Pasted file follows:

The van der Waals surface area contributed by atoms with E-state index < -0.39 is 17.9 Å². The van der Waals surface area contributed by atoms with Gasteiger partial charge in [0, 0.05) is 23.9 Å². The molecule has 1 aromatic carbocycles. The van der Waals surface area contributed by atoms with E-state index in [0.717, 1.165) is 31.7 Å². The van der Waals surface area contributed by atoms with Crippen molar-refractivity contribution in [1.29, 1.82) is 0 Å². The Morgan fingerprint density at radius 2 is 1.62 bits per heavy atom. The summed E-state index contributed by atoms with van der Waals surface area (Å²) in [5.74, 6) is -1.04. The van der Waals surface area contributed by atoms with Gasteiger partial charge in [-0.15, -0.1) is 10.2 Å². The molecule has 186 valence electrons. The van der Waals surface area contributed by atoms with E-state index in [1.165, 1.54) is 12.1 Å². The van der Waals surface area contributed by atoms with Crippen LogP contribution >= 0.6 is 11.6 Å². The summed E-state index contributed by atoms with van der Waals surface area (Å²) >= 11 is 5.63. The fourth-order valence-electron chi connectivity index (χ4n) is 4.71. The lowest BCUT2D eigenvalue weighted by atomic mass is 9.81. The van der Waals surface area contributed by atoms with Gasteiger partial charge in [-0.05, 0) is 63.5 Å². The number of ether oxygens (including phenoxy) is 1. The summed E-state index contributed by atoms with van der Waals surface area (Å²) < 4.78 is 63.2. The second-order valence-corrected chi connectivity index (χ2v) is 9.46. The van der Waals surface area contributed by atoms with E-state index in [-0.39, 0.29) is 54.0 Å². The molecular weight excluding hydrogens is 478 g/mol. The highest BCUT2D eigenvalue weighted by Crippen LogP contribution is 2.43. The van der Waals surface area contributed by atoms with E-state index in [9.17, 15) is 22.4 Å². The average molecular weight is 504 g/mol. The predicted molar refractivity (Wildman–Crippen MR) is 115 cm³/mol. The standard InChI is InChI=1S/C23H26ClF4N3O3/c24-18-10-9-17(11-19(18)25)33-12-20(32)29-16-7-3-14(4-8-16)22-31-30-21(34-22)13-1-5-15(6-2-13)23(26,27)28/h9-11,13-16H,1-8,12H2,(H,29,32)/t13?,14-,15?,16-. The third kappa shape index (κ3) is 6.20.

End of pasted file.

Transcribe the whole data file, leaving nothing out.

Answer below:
The van der Waals surface area contributed by atoms with E-state index < -0.39 is 17.9 Å². The van der Waals surface area contributed by atoms with Gasteiger partial charge in [0, 0.05) is 23.9 Å². The molecule has 1 aromatic carbocycles. The van der Waals surface area contributed by atoms with E-state index in [0.717, 1.165) is 31.7 Å². The van der Waals surface area contributed by atoms with Crippen molar-refractivity contribution in [1.29, 1.82) is 0 Å². The Morgan fingerprint density at radius 2 is 1.62 bits per heavy atom. The summed E-state index contributed by atoms with van der Waals surface area (Å²) in [5.74, 6) is -1.04. The van der Waals surface area contributed by atoms with Gasteiger partial charge in [-0.15, -0.1) is 10.2 Å². The molecule has 186 valence electrons. The van der Waals surface area contributed by atoms with E-state index in [1.165, 1.54) is 12.1 Å². The van der Waals surface area contributed by atoms with Crippen LogP contribution >= 0.6 is 11.6 Å². The summed E-state index contributed by atoms with van der Waals surface area (Å²) >= 11 is 5.63. The fourth-order valence-electron chi connectivity index (χ4n) is 4.71. The lowest BCUT2D eigenvalue weighted by atomic mass is 9.81. The van der Waals surface area contributed by atoms with Gasteiger partial charge in [-0.05, 0) is 63.5 Å². The number of ether oxygens (including phenoxy) is 1. The summed E-state index contributed by atoms with van der Waals surface area (Å²) < 4.78 is 63.2. The second-order valence-corrected chi connectivity index (χ2v) is 9.46. The van der Waals surface area contributed by atoms with E-state index in [-0.39, 0.29) is 54.0 Å². The molecular weight excluding hydrogens is 478 g/mol. The highest BCUT2D eigenvalue weighted by Crippen LogP contribution is 2.43. The van der Waals surface area contributed by atoms with E-state index in [9.17, 15) is 22.4 Å². The average molecular weight is 504 g/mol. The predicted molar refractivity (Wildman–Crippen MR) is 115 cm³/mol. The standard InChI is InChI=1S/C23H26ClF4N3O3/c24-18-10-9-17(11-19(18)25)33-12-20(32)29-16-7-3-14(4-8-16)22-31-30-21(34-22)13-1-5-15(6-2-13)23(26,27)28/h9-11,13-16H,1-8,12H2,(H,29,32)/t13?,14-,15?,16-. The third kappa shape index (κ3) is 6.20.